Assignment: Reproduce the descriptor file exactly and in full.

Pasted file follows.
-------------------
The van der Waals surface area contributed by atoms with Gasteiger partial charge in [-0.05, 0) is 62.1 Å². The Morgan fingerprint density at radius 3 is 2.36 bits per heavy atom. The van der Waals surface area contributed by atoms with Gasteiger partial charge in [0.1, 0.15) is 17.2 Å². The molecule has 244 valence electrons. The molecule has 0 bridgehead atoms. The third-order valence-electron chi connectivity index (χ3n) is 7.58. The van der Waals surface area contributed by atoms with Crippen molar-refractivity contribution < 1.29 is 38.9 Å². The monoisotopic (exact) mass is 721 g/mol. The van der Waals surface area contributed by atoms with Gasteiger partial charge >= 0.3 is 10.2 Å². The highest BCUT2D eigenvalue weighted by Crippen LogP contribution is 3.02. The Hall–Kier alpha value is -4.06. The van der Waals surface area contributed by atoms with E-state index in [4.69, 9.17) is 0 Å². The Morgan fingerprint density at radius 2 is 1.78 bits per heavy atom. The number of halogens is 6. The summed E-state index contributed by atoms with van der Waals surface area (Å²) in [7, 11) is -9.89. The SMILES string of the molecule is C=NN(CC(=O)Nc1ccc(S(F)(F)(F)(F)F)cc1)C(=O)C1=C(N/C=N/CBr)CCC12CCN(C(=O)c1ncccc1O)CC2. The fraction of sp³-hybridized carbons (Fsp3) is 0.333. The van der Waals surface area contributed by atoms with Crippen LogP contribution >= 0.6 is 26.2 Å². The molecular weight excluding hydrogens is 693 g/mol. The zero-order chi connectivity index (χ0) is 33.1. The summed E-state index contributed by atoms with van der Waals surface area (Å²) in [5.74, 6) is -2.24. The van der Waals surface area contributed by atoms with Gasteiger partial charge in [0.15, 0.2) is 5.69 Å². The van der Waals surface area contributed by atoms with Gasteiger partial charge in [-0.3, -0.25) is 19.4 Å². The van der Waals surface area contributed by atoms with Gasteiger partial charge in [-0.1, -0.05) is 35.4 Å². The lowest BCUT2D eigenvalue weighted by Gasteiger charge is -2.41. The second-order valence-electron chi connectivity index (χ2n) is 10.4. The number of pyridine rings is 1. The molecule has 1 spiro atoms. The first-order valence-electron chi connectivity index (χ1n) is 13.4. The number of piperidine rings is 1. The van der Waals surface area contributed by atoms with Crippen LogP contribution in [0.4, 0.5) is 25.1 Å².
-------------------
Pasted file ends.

The van der Waals surface area contributed by atoms with Gasteiger partial charge in [-0.05, 0) is 62.1 Å². The Morgan fingerprint density at radius 3 is 2.36 bits per heavy atom. The van der Waals surface area contributed by atoms with Gasteiger partial charge in [0.1, 0.15) is 17.2 Å². The molecule has 244 valence electrons. The molecule has 0 bridgehead atoms. The third-order valence-electron chi connectivity index (χ3n) is 7.58. The van der Waals surface area contributed by atoms with Crippen molar-refractivity contribution < 1.29 is 38.9 Å². The monoisotopic (exact) mass is 721 g/mol. The van der Waals surface area contributed by atoms with Gasteiger partial charge >= 0.3 is 10.2 Å². The highest BCUT2D eigenvalue weighted by Crippen LogP contribution is 3.02. The Hall–Kier alpha value is -4.06. The van der Waals surface area contributed by atoms with E-state index in [4.69, 9.17) is 0 Å². The Morgan fingerprint density at radius 2 is 1.78 bits per heavy atom. The number of halogens is 6. The summed E-state index contributed by atoms with van der Waals surface area (Å²) in [7, 11) is -9.89. The SMILES string of the molecule is C=NN(CC(=O)Nc1ccc(S(F)(F)(F)(F)F)cc1)C(=O)C1=C(N/C=N/CBr)CCC12CCN(C(=O)c1ncccc1O)CC2. The fraction of sp³-hybridized carbons (Fsp3) is 0.333. The van der Waals surface area contributed by atoms with Crippen LogP contribution >= 0.6 is 26.2 Å². The molecular weight excluding hydrogens is 693 g/mol. The zero-order chi connectivity index (χ0) is 33.1. The summed E-state index contributed by atoms with van der Waals surface area (Å²) in [5.74, 6) is -2.24. The van der Waals surface area contributed by atoms with Gasteiger partial charge in [0.15, 0.2) is 5.69 Å². The van der Waals surface area contributed by atoms with Gasteiger partial charge in [-0.3, -0.25) is 19.4 Å². The van der Waals surface area contributed by atoms with Gasteiger partial charge in [-0.1, -0.05) is 35.4 Å². The lowest BCUT2D eigenvalue weighted by Gasteiger charge is -2.41. The second-order valence-electron chi connectivity index (χ2n) is 10.4. The number of pyridine rings is 1. The molecule has 1 spiro atoms. The first-order valence-electron chi connectivity index (χ1n) is 13.4. The number of piperidine rings is 1. The van der Waals surface area contributed by atoms with Crippen LogP contribution in [0.4, 0.5) is 25.1 Å².